A Tourist's Guide to Exploring Yellowstone National Park

May 19, 2016
Candyce H. Stapen

If you're headed to Yellowstone National Park this summer, use this guide to plan your trip.

A geothermal feature at Yellowstone. Photo: Candyce H. Stapen.

A great place to celebrate this year’s 100th anniversary of the National Park Service is at Yellowstone, the nation’s first national park. With plentiful wildlife plus the world’s highest concentration of geothermal features, many consider Yellowstone the jewel in the National Park system. Here’s a guide on how to make the most of your Yellowstone National Park vacation.

Lodging

At 2.2 million acres, Yellowstone is big. Mitigate the amount of time you spend driving by staying at two lodgings, preferably for at least two nights each. Near Old Faithful, the iconic geyser, good choices are the historic Old Faithful Inn with its timber walls and soaring atrium and for a more modern feel, try Snow Lodge, built in 1999 and open in winter. Seeking romance and great food? Then reserve the125-year-old Lake Yellowstone Hotel, renovated in 2014.

Activities

An osprey seen on a wildlife tour of Yellowstone. Image by Candyce H. Stapen.

Wildlife Tours. You are almost guaranteed to see some of Yellowstone’s 4,900 bison. They graze along the road and in meadows and often walk past the hotels. On drives you are likely to spot deer, elk, bighorn sheep and, if lucky, a black bear.

To increase both your wildlife sightings and your understanding of the animals, reserve a Yellowstone Association Institute (YAI) tour. The naturalist guides use their spotting skills to locate critters and then setup high-powered viewing scopes that afford up close views of the critters. You might see wolves, osprey, and mountain goats, especially in the Lamar Valley, a rich wildlife viewing area.

Also, remember that wildlife are most active in the early morning and early evening.

Upper Falls. Video by Candyce H. Stapen

Waterfalls

Yellowstone offers more than 40 “major” waterfalls. The Lower Falls, Yellowstone’s largest waterfall, drops an impressive 308 feet into a canyon. The Upper Falls cascades 109 feet.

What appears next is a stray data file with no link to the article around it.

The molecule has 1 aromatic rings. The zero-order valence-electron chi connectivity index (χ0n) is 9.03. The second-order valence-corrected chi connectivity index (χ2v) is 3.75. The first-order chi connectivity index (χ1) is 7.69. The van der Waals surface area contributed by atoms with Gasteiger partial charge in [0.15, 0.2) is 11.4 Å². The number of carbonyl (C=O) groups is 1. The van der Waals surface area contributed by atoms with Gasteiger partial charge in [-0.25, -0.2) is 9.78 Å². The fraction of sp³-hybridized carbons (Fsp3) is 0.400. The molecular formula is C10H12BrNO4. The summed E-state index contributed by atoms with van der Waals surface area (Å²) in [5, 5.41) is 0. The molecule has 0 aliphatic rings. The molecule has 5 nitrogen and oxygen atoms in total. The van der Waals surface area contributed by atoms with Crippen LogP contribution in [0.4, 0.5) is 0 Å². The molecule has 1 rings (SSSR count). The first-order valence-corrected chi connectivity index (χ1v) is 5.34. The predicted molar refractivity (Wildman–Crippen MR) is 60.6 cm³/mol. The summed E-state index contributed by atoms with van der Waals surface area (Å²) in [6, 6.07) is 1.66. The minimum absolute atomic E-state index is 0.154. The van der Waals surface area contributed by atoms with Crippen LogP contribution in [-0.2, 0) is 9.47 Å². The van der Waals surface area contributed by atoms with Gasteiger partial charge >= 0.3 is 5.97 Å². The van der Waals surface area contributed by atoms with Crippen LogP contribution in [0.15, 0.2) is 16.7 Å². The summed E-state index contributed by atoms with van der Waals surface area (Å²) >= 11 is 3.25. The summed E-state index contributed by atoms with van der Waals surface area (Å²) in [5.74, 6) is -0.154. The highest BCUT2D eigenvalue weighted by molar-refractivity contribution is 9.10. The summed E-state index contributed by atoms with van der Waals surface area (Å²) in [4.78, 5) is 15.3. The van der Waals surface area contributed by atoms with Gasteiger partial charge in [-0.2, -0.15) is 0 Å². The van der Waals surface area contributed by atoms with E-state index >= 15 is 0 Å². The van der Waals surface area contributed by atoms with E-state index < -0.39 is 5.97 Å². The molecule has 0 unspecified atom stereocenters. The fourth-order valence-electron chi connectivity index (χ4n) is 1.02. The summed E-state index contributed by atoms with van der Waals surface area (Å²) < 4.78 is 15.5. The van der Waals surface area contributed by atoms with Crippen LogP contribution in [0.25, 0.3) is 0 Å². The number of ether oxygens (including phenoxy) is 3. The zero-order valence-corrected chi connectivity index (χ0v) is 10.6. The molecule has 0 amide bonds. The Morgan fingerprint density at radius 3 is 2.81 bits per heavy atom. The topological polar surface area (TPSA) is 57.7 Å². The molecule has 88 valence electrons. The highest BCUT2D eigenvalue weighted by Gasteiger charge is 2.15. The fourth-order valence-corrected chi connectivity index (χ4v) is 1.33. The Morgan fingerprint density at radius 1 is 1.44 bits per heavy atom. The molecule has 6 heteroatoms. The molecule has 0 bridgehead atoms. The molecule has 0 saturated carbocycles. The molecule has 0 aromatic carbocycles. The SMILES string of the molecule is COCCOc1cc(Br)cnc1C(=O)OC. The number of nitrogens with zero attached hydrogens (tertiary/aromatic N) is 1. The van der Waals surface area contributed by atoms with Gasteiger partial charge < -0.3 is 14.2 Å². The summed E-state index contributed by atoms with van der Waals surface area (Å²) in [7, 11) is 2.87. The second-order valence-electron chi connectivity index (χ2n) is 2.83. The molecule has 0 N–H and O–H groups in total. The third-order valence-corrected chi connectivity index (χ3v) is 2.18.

Western Dinner

Consider booking the Old West Dinner Cookout if traveling with children in grade-school or younger. They will like covered wagon ride, the cowboy lore and the songs, not to mention the steaks and beans.

Stars

Stroll away from the lodges at night and look up at the dazzling display of stars.

Dragon's Mouth Hot Spring. Video by Candyce H. Stapen.

Geothermal Attractions

Everyone seeks out Old Faithful, the iconic geyser with a reputation for regularity, erupting every 90 minutes or so. See Old Faithful by 8 a.m. before the day visitors arrive or in the late afternoon or evening, after the day trippers leave. Be sure to walk the Upper Geyser Basin boardwalk, near Old Faithful, to view additional geysers and geothermal features.

Visit Fountain Paint Pot in the Lower Geyser Basin, an area also featuring hot springs, geysers, mud pots and fumaroles (steam vents). View Mammoth Hot Springs’ travertine terraces, created by hot waters seeping through limestone.

Practical Tips

Pack for multiple seasons. Even in summer low temperatures at night can hover near freezing and daytime highs shoot in the 80s. Pack layers.

Carry a flashlight. Since the park keeps the outdoor lighting soft, bring a flashlight for comfort, especially when traveling with young children.

Use binoculars. If you want to see what a bison or elk looks like up close, view them through your binoculars. For safety, park rangers say that visitors should stay 25 yards away from the animals.

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